This is a beautifully written book that's at times painful to read, because it's just so intimately frightening. (also on: Thought-Provoking Reads, Horror/Suspense/Thriller, Best Villains, Diverse Reads)
The Mockingbirds by Daisy Whitney
The writing style is relatively generic, but it's a powerful approach to the important issue of date rape and its effects on the victim. Probably the most accessible book on date rape written for teens that I've ever read. (also on: Thought-Provoking Reads, Boarding School Settings, Important Themes)
Hush by Eishes Chayil
An incredibly detailed and atmospheric read with a serious theme that's lightened by some surprisingly humorous and touching moments. (also on: Best Books Read in 2010, Best Debuts of 2010, Thought-Provoking Reads, Families, Diverse Reads, Important Themes, Canonicity)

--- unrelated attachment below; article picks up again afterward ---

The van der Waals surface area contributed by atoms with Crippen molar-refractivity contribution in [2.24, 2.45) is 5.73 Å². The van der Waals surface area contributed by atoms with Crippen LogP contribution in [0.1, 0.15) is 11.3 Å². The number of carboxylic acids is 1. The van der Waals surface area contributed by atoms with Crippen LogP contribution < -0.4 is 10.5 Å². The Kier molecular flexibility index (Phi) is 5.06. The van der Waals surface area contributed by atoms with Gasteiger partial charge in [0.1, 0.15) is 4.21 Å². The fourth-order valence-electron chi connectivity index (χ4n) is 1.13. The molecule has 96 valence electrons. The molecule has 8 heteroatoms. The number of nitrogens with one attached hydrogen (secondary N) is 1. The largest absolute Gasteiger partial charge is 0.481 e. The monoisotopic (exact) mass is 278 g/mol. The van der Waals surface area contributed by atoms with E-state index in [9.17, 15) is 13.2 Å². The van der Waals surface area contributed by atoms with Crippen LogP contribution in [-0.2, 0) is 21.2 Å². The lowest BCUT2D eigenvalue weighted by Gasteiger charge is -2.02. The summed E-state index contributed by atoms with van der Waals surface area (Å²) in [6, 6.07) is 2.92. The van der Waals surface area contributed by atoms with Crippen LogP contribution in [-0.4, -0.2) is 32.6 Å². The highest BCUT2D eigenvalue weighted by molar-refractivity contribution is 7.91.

The Sky Is Everywhere by Jandy Nelson
A beautifully written exploration of life after a devastating loss, touching upon love, family, and the never-ending healing power of music and nature. (also on: On Grief, Nice Guys, Families, Books with Artists)
Revolution by Jennifer Donnelly
An incredible research accomplishment, featuring a memorably conflicted protagonist. (also on: Best Books Published in 2010, On Grief, Historical Fiction, Diverse Reads, YA for Adults)
Stolen by Lucy Christopher
You thought abduction was black and white? Lucy Christopher--and Ty--challenge you to think twice about it. (also on: Summer Reads, Quiet Gems, Best Villains, Beautiful Covers)
These books deserve to be read for decades to come, if they haven't already reached that status yet.
The Hunger Games trilogy rightfully deserves a spot in the YA lit canon, I think. It's an unsurpassable combination of action and discussion-provoking themes. (also on: Best Books Published in 2010, Sci-Fi/Dystopian, Memorable Protagonists)
Hush by Eishes Chayil